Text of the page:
HomeReviewsBeyond the Dream (Hong Kong, 2019) [Focus Hong Kong 2021]
Beyond the Dream (Hong Kong, 2019) [Focus Hong Kong 2021]
8 April, 2021
Mental illness has always been a difficult subject to handle on the silver screen. Sadly, many films of the past have abused it by using mental illness either as a simple placeholder for a character trait (e.g. the villain), or other times as a thoughtless source of melodrama. In his most recent feature Beyond the Dream, Kiwi Chow delivers a poignant film about mental illness without resorting to the usual cliches. A romantic drama about the relationship of young man and his psychotherapist, it offers a nuanced and respectful look at the subject of mental illness while successfully working within the conventions of the romance genre.
Beyond the Dream opens with a woman collapsing in the middle of a train station after she succumbs to a schizophrenic episode. Among the mean-spirited crowd who do nothing other than pull out their cell phones and laugh at the woman’s suffering, only two people, Lok (Terrance Lau) and Yip Lam (Cecilia Choi) come to her help. Lok is a young man in his 20s who is also suffering from schizophrenia, a condition that for the time being he seems to have under control. Coincidentally, Yip lives in the same building as him, just on the floor above. Encouraged by a series of coincidences, Lok overcomes his timidity and begins a romantic relationship with Yip. However, once his condition worsens again, he begins to question the reality around him, including his newfound girlfriend.
Perhaps the most famous example of schizophrenia on film is Ron Howard’s A Beautiful Mind (2001), a biopic about Nobel prize winning mathematician, John Nash. Other than Russell Crowe’s stunning performance as the troubled mathematician, the film follows faithfully – almost to a fault – the conventions of a Hollywood biopic and is known for giving a slightly exaggerated portrayal of schizophrenia. Beyond the Dream suffers from some of the same drawbacks as it strongly misrepresents the symptoms of schizophrenia for dramatic effect (e.g. the nature of hallucination from schizophrenia are never as “concrete” as shown in the film). And anyone who has ever been to a therapy session would know that they are not at all like what Lok and Yip go through. Minor inaccuracies aside, the film still manages to portray the struggle and distress of schizophrenia with empathy, respect, and a touching focus on the emotional journey of the main character. After all, Beyond the Dream is not a film about schizophrenia, but a film about a person with schizophrenia trying to maintain a romantic relationship. In service of this relationship, a lot of credit must go to the two leads, Terrance Lau and Cecilia Choi, who have great chemistry together. Their skillful performances do a fantastic job in capturing the struggle that their relationship faces because of Lok’s debilitating illness. Yip’s own troubles are a bit silly by comparison, and perhaps only relevant in some of the socially conservative subcultures of Hong Kong, but it does nevertheless serve its role in the progress of the narrative.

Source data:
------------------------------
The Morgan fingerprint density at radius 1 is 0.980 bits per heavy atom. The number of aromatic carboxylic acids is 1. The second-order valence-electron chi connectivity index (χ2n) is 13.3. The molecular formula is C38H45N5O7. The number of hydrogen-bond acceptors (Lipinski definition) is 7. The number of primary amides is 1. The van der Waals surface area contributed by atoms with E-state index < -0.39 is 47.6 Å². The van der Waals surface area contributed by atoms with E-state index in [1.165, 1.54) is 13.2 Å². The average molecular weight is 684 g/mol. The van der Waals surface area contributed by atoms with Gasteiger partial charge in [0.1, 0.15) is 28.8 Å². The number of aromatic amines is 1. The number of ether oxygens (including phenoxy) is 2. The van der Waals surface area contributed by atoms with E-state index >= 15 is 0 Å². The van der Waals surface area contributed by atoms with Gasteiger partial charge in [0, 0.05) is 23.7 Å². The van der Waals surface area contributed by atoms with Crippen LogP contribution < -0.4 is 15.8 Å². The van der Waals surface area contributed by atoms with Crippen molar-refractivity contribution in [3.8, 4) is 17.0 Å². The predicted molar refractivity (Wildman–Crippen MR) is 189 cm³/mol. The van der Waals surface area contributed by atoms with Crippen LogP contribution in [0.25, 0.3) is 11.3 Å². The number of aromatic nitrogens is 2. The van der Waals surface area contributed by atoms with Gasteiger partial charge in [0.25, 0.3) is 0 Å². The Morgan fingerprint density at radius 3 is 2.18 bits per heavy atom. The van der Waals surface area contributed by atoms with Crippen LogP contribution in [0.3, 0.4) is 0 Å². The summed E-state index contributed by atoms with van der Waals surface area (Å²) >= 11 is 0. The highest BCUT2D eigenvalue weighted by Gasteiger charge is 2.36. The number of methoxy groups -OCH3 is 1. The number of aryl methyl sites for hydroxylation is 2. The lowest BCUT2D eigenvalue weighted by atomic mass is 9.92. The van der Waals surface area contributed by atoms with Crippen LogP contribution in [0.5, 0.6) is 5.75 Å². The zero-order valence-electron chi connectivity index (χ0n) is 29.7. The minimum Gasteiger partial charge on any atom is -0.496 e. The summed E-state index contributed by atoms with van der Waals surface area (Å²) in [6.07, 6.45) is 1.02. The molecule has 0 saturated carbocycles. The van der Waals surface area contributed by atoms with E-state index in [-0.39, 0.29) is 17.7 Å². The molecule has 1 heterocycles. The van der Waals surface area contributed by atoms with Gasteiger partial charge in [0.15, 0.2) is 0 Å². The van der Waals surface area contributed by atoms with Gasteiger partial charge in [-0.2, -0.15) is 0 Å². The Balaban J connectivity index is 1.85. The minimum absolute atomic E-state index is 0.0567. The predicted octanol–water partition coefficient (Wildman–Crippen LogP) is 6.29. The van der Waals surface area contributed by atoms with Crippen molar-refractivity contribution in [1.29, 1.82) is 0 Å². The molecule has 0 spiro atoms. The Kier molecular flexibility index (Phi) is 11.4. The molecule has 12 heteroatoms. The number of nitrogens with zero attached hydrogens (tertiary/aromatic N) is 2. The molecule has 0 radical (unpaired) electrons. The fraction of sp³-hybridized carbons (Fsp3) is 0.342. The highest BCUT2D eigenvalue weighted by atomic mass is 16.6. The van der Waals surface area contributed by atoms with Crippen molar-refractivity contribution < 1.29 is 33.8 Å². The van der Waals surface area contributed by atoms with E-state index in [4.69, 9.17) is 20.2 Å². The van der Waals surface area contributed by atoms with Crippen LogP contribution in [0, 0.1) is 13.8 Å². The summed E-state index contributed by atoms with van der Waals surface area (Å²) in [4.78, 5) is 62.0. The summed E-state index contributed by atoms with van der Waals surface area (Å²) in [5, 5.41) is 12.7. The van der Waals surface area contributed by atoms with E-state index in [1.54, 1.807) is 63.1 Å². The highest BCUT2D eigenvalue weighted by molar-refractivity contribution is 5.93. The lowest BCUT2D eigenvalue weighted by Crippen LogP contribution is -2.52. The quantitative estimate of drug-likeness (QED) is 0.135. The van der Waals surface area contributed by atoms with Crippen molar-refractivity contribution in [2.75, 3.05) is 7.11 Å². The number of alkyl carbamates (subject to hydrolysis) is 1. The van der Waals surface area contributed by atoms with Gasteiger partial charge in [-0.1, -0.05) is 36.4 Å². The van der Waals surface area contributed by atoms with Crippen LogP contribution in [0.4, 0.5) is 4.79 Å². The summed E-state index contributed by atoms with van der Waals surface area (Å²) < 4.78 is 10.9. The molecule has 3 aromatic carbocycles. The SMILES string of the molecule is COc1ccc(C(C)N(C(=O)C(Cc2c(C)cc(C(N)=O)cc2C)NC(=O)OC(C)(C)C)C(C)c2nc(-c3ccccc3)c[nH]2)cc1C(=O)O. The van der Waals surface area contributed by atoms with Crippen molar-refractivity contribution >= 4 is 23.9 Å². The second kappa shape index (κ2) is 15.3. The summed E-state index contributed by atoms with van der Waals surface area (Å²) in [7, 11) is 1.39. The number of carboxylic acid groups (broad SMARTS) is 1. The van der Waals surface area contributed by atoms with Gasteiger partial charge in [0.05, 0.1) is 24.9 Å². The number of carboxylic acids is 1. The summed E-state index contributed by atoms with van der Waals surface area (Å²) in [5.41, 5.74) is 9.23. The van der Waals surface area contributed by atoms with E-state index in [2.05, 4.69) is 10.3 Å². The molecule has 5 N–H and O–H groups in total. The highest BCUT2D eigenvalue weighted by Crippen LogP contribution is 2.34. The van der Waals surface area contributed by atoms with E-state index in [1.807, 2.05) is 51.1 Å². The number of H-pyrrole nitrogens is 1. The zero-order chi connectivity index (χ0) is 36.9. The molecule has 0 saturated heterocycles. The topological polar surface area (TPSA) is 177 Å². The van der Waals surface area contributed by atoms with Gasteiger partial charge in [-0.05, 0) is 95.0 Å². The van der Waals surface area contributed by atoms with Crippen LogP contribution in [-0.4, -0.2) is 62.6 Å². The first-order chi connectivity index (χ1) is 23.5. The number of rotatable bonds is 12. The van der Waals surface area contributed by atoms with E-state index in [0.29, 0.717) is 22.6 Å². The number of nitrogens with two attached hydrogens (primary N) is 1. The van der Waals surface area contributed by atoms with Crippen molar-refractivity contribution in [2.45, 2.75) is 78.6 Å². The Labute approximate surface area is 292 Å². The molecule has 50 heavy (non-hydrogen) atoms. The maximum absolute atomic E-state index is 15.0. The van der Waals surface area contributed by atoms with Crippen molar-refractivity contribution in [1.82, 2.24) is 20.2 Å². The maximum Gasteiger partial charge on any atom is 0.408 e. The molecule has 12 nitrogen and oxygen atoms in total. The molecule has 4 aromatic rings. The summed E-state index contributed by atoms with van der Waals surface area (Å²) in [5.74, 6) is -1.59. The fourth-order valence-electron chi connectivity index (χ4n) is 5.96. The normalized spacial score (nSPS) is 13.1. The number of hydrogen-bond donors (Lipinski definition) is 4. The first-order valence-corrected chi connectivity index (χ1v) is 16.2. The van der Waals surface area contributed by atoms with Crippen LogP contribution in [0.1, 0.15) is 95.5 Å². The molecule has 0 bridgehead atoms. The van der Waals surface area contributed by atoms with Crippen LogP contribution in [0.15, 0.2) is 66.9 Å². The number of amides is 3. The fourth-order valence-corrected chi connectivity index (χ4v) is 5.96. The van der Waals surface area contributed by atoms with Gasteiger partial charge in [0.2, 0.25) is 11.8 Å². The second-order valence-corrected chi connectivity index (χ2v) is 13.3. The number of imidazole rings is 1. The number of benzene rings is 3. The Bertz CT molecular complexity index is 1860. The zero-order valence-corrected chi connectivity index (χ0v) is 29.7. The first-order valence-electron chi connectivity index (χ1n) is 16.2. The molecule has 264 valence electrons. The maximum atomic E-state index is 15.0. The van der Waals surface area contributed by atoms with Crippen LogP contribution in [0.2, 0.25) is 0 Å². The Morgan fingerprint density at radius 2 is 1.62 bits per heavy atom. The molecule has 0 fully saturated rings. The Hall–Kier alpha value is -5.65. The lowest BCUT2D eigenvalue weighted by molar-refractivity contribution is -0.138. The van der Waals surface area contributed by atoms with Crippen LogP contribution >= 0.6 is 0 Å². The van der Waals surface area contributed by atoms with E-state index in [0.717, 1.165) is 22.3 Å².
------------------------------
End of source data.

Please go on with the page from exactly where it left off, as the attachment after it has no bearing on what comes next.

What the film may lack in scientific accuracy, it certainly makes up for in technical excellence. Beyond the Dream is able to get inside the psyche of its characters through the use of dynamic camerawork, ethereal cinematography, and astonishingly clever editing. For instance, the furtive and distant camera angles showcase Lok’s paranoia, whereas the dreamlike cinematography symbolizes his gradual descent into fantasy. The shifts are subtle yet effective, making the audience question the reliability of the images shown on screen. Even the ending is questionable. Did it really happen, or is it another relapse of Lok’s illness? Chow opts for an uncomfortable ending, a resignation that no matter what happens, good or bad, Lok will have to live with his illness forever.
Beyond the Dream is a thoughtful and emotionally gripping romantic drama that offers a serious look at what life is like when coping with a debilitating mental illness. It is not the only – or even best – film of its kind, but it is sure to have a significant impact on its audience.
John Atom is two things: a molecular physicist by day and a devout cinephile by night. His love for Asian cinema started way back in high school when one rainy night he decided to pick up a rather peculiar-looking DVD of a movie called Oldboy... and he was hooked! Since then, he’s watched just about every Asian film he could get his hands on, and plans to continue doing so. More recently he’s developed a new interest in science fiction, particularly in the interdependence of science and SF, and how one may influence the other.